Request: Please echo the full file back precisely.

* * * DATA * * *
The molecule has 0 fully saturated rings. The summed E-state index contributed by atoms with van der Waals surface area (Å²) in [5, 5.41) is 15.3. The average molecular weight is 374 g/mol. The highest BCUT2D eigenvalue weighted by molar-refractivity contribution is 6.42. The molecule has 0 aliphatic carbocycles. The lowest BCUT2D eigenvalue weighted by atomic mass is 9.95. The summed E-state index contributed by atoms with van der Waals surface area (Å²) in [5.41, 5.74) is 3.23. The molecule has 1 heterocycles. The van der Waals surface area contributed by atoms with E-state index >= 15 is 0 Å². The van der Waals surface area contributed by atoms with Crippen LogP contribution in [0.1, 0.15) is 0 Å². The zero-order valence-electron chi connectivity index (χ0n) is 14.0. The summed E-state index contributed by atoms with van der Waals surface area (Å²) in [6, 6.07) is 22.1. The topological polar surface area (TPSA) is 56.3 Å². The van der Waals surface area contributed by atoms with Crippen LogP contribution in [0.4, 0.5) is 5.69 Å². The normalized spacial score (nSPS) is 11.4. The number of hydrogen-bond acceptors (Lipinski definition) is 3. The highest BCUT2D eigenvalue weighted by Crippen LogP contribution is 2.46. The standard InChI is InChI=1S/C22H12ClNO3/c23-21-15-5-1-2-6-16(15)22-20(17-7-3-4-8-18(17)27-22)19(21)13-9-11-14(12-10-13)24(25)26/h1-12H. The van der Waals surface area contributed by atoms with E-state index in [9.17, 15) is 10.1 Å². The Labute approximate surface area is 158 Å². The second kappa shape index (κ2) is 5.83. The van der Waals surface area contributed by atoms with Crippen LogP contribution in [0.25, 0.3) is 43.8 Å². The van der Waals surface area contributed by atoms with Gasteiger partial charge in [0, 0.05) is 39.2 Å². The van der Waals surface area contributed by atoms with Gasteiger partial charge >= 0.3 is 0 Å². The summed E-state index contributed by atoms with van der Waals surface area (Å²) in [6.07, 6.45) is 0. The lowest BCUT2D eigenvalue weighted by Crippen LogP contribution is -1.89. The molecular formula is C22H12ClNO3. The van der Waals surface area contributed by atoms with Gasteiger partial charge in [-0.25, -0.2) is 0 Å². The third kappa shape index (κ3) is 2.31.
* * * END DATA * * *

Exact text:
The molecule has 0 fully saturated rings. The summed E-state index contributed by atoms with van der Waals surface area (Å²) in [5, 5.41) is 15.3. The average molecular weight is 374 g/mol. The highest BCUT2D eigenvalue weighted by molar-refractivity contribution is 6.42. The molecule has 0 aliphatic carbocycles. The lowest BCUT2D eigenvalue weighted by atomic mass is 9.95. The summed E-state index contributed by atoms with van der Waals surface area (Å²) in [5.41, 5.74) is 3.23. The molecule has 1 heterocycles. The van der Waals surface area contributed by atoms with E-state index >= 15 is 0 Å². The van der Waals surface area contributed by atoms with Crippen LogP contribution in [0.1, 0.15) is 0 Å². The zero-order valence-electron chi connectivity index (χ0n) is 14.0. The summed E-state index contributed by atoms with van der Waals surface area (Å²) in [6, 6.07) is 22.1. The topological polar surface area (TPSA) is 56.3 Å². The van der Waals surface area contributed by atoms with Crippen LogP contribution in [0.4, 0.5) is 5.69 Å². The normalized spacial score (nSPS) is 11.4. The number of hydrogen-bond acceptors (Lipinski definition) is 3. The highest BCUT2D eigenvalue weighted by Crippen LogP contribution is 2.46. The standard InChI is InChI=1S/C22H12ClNO3/c23-21-15-5-1-2-6-16(15)22-20(17-7-3-4-8-18(17)27-22)19(21)13-9-11-14(12-10-13)24(25)26/h1-12H. The van der Waals surface area contributed by atoms with E-state index in [9.17, 15) is 10.1 Å². The Labute approximate surface area is 158 Å². The second kappa shape index (κ2) is 5.83. The van der Waals surface area contributed by atoms with Crippen LogP contribution in [0.25, 0.3) is 43.8 Å². The van der Waals surface area contributed by atoms with Gasteiger partial charge in [0, 0.05) is 39.2 Å². The van der Waals surface area contributed by atoms with Gasteiger partial charge >= 0.3 is 0 Å². The summed E-state index contributed by atoms with van der Waals surface area (Å²) in [6.07, 6.45) is 0. The lowest BCUT2D eigenvalue weighted by Crippen LogP contribution is -1.89. The molecular formula is C22H12ClNO3. The van der Waals surface area contributed by atoms with Gasteiger partial charge in [-0.25, -0.2) is 0 Å². The third kappa shape index (κ3) is 2.31.